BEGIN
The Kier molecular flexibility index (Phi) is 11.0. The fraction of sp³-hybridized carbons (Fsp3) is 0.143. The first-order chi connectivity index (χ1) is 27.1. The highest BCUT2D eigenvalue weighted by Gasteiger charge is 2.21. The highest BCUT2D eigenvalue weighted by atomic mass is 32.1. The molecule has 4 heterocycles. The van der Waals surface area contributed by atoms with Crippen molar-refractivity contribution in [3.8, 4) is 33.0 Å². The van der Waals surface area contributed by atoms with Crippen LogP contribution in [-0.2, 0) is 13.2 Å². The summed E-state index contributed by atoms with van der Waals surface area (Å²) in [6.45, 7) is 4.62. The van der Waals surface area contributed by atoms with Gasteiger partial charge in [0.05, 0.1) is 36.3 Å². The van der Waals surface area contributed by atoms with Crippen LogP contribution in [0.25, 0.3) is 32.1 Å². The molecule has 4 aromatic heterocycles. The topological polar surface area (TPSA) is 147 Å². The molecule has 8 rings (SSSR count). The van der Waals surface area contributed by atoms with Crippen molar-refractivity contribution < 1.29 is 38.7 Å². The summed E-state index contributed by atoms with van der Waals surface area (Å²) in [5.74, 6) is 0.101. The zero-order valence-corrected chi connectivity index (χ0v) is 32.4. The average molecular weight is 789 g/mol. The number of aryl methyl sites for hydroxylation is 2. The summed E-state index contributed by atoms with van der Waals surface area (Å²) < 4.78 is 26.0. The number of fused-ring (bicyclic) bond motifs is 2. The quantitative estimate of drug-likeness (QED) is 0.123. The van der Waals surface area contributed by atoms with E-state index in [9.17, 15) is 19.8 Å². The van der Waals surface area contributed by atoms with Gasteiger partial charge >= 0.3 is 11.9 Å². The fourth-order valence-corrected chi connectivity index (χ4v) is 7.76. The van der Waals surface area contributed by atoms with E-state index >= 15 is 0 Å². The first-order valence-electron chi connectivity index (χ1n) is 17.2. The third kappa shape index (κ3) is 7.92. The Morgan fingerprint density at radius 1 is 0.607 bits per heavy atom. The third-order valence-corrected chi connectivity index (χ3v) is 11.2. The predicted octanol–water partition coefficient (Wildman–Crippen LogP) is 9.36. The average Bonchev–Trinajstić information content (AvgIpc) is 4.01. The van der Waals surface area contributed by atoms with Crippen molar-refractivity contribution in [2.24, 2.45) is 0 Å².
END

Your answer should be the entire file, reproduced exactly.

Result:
The Kier molecular flexibility index (Phi) is 11.0. The fraction of sp³-hybridized carbons (Fsp3) is 0.143. The first-order chi connectivity index (χ1) is 27.1. The highest BCUT2D eigenvalue weighted by Gasteiger charge is 2.21. The highest BCUT2D eigenvalue weighted by atomic mass is 32.1. The molecule has 4 heterocycles. The van der Waals surface area contributed by atoms with Crippen molar-refractivity contribution in [3.8, 4) is 33.0 Å². The van der Waals surface area contributed by atoms with Crippen LogP contribution in [-0.2, 0) is 13.2 Å². The summed E-state index contributed by atoms with van der Waals surface area (Å²) in [6.45, 7) is 4.62. The van der Waals surface area contributed by atoms with Gasteiger partial charge in [0.05, 0.1) is 36.3 Å². The van der Waals surface area contributed by atoms with Crippen LogP contribution in [0.25, 0.3) is 32.1 Å². The molecule has 4 aromatic heterocycles. The topological polar surface area (TPSA) is 147 Å². The molecule has 8 rings (SSSR count). The van der Waals surface area contributed by atoms with Crippen molar-refractivity contribution < 1.29 is 38.7 Å². The summed E-state index contributed by atoms with van der Waals surface area (Å²) in [5.74, 6) is 0.101. The zero-order valence-corrected chi connectivity index (χ0v) is 32.4. The average molecular weight is 789 g/mol. The number of aryl methyl sites for hydroxylation is 2. The summed E-state index contributed by atoms with van der Waals surface area (Å²) < 4.78 is 26.0. The number of fused-ring (bicyclic) bond motifs is 2. The quantitative estimate of drug-likeness (QED) is 0.123. The van der Waals surface area contributed by atoms with E-state index in [9.17, 15) is 19.8 Å². The van der Waals surface area contributed by atoms with Gasteiger partial charge >= 0.3 is 11.9 Å². The fourth-order valence-corrected chi connectivity index (χ4v) is 7.76. The van der Waals surface area contributed by atoms with E-state index >= 15 is 0 Å². The first-order valence-electron chi connectivity index (χ1n) is 17.2. The third kappa shape index (κ3) is 7.92. The Morgan fingerprint density at radius 1 is 0.607 bits per heavy atom. The third-order valence-corrected chi connectivity index (χ3v) is 11.2. The predicted octanol–water partition coefficient (Wildman–Crippen LogP) is 9.36. The average Bonchev–Trinajstić information content (AvgIpc) is 4.01. The van der Waals surface area contributed by atoms with Crippen molar-refractivity contribution in [2.24, 2.45) is 0 Å².